See the 'Galaxies' category winners of the Insight Astronomy Photographer of the Year 2017 competition.
The grand scale of the Universe might seem unimaginable, but we can begin to appreciate its size when we look at the range of galaxies within it.
Galaxies are some of the most complex targets to photograph, often requiring hours of exposure followed by processing and editing to bring out the beautiful colours of the stars and the gas and dust surrounding them. The fact that in some of these photos we can distinguish individual stars in the galaxies’ spiral arms and discs is a real testament to the photographers’ skill and technical ability.
M63: Star Streams and the Sunflower Galaxy>
Oleg Bryzgalov (Ukraine)
Rozhen Observatory, Smolyan Province, Bulgaria, 6 April 2016
"A bright spiral galaxy, Messier 63 looks like a star necklace in which the stars have crashed outwards from the galaxy’s centre, producing this fantastic long train. For a long time I’ve been hunting for the ghostly star arcs of the Sunflower galaxy, but failed. This time I decided to take my astrograph and go to one of the darkest places in Europe – to the Rozhen Observatory in the Rhodopes Mountains, Bulgaria. Despite a warm winter and an early spring, there were snow drifts more than one metre high, and it took a lot of effort to break through them, but I managed, and finally it paid off – the sky in Rozhen was unbelievably dark and crystal clear. You can see the result!"
Oleg Bryzgalov, category winner
Equipment used:10-inch f/3.8 homemade reflector telescope at f/4.4, Whiteswan 180 mount, QSI 583wsg camera, 22-hour total exposure
“There’s so much incredible detail to see in this image, it’s difficult to know where to start. The dust lanes and glowing pink star-forming regions of M63’s disc are beautifully defined, and the faint streams of stars swirling around the galaxy are just extraordinary. That’s before you start to explore the background field and the myriad distant galaxies lurking there. A remarkable feat of astro-imaging!”
Will Gater, judge
NGC 7331 – The Deer Lick Group
Bernard Miller (USA)
Animas, New Mexico, USA, 30 October 2016
This is an image of NGC 7331. It is an unbarred spiral galaxy about 40 million light years away in the constellation Pegasus. NGC 7331 is the largest galaxy in the group of galaxies known as the Deer Lick Group, with smaller galaxies NGC 7335, NGC 7336, NGC 7337, NGC 7338 and NGC 7340 above. To me, it looks like a mother ship launching its fighter drones.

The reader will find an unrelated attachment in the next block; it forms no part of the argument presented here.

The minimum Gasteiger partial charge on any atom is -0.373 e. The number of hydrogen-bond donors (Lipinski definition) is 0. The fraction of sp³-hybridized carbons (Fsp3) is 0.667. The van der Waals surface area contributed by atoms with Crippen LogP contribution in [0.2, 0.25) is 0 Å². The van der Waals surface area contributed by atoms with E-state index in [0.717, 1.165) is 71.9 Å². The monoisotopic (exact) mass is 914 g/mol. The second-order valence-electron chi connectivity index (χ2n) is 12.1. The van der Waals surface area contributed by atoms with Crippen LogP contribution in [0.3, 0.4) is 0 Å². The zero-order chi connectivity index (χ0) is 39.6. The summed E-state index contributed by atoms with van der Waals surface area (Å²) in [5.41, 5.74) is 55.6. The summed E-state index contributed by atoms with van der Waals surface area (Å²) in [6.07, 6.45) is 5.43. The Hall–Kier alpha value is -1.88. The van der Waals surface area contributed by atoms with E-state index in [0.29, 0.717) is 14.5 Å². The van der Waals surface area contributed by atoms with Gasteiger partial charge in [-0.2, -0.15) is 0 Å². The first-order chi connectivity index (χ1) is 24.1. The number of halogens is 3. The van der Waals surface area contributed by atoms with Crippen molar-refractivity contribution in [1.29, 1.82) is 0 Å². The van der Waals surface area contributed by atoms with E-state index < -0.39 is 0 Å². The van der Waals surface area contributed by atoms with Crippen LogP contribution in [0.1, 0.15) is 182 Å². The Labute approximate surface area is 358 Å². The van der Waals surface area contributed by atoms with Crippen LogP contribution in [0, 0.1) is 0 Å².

Bernard Miller, runner-up
Equipment used: PlaneWave CDK-17 17-inch reflector telescope at f/6.8, Paramount ME mount, Apogee CG16M camera, 18-hour total exposure
“There’s an exuberant feeling to this scene, in which tiny galaxies appear to hover above their much larger sibling. In reality of course they’re no smaller than NGC 7331, just ten times further away from us.”
Marek Kukula, judge
NGC 4565 – Needle Galaxy
Andriy Borovkov (Ukraine)
Elmshorn, Pinneberg, Schleswig-Holstein, Germany, 14 March 2016
Galaxies are rather ungrateful objects to shoot in city conditions. While the centre region can be shot without many obstacles, it takes a huge amount of work to show the side arms and periphery properly. Luckily there are some galaxies that are oriented quite neatly for photographers like me. I began collecting the data for this image of the Needle galaxy in February 2016. I managed to get an hour of clear sky but unfortunately the major part of it was taken in March in rather unlucky conditions. But since we look at this galaxy from the side the spiral arms are in a ray and, even with the cloudy night sky, I was left with something I am comfortable with sharing.
Andriy Borovkov, highly commended
Equipment used: UNC 30512 300 mm f/4 reflector telescope, Sky-Watcher EQ8 mount, Moravian Instruments G2-8300 mono camera, 9.6-hour total exposure
“This is another favourite galaxy for astrophotographers to image. This one is particularly striking because of the well-balanced colour and beautiful detail in the central dust lane running the whole length of the galaxy. There’s a lot going on in this image too, as closer inspection will reveal a number of other distant galaxies, separate from NGC 4565, scattered across the frame. This is a truly lovely shot of an object which lies in the constellation of Coma Berenices, around 40 million light years away.”
Pete Lawrence, Judge